CMU's Ben Stephens is lucky enough to have a Sarcos humanoid to play with, and play with it he has, using a motion capture system to teach the robot to dance, if you want to call what the robot's doing dancing. There's some serious researchy stuff going on also, though: while dancing, the robot manages to not fall over, dynamically keeping its balance while coming as close as possible to replicating the captured human dance movements.
In unstructured environments (like any environment where humans are allowed to run around), balance is a big issue for robots, since they never know when they may accidentally get shoved by a wayward human. And it's important that the robot be able to deal with being shoved, partially for the sake of the complicated and expensive robot, but also for any small children and/or pets who may find themselves underneath a robot with inadequate balancing skills. To this end, Ben has been teaching the Sarcos robot to deal with a push in the same way that humans do: by taking a step forward to keep its balance:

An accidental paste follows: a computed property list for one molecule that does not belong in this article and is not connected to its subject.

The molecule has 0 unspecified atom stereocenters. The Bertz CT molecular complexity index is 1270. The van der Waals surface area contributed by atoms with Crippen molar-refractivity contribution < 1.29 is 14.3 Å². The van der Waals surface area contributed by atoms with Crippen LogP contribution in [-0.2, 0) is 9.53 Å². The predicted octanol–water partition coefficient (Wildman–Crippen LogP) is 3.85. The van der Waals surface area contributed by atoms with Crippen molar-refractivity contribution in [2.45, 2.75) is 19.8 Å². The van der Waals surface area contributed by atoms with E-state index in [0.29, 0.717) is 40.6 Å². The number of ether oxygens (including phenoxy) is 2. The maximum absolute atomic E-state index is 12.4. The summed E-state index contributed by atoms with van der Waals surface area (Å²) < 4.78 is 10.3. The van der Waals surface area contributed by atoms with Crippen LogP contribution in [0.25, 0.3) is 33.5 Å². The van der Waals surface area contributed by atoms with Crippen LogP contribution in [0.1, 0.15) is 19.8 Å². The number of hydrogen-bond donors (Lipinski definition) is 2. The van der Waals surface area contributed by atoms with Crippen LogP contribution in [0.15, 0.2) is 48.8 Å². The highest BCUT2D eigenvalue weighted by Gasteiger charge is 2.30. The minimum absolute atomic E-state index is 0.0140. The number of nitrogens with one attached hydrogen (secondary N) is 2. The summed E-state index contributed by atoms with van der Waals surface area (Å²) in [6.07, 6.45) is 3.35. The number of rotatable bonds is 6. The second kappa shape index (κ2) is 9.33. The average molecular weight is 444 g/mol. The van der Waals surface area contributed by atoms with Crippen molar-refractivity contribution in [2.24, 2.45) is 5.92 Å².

If you've ever watched humanoid hobby robots do just about anything, you've probably noticed that they're fairly horrible at keeping their balance. Let's hope that research like this eventually trickles down to the consumer level, if for no other reason than to make humanoid soccer and humanoid kung-fu competitions a little more interesting.
Evan Ackerman is a senior editor at IEEE Spectrum. Since 2007, he has written over 6,000 articles on robotics and technology. He has a degree in Martian geology and is excellent at playing bagpipes.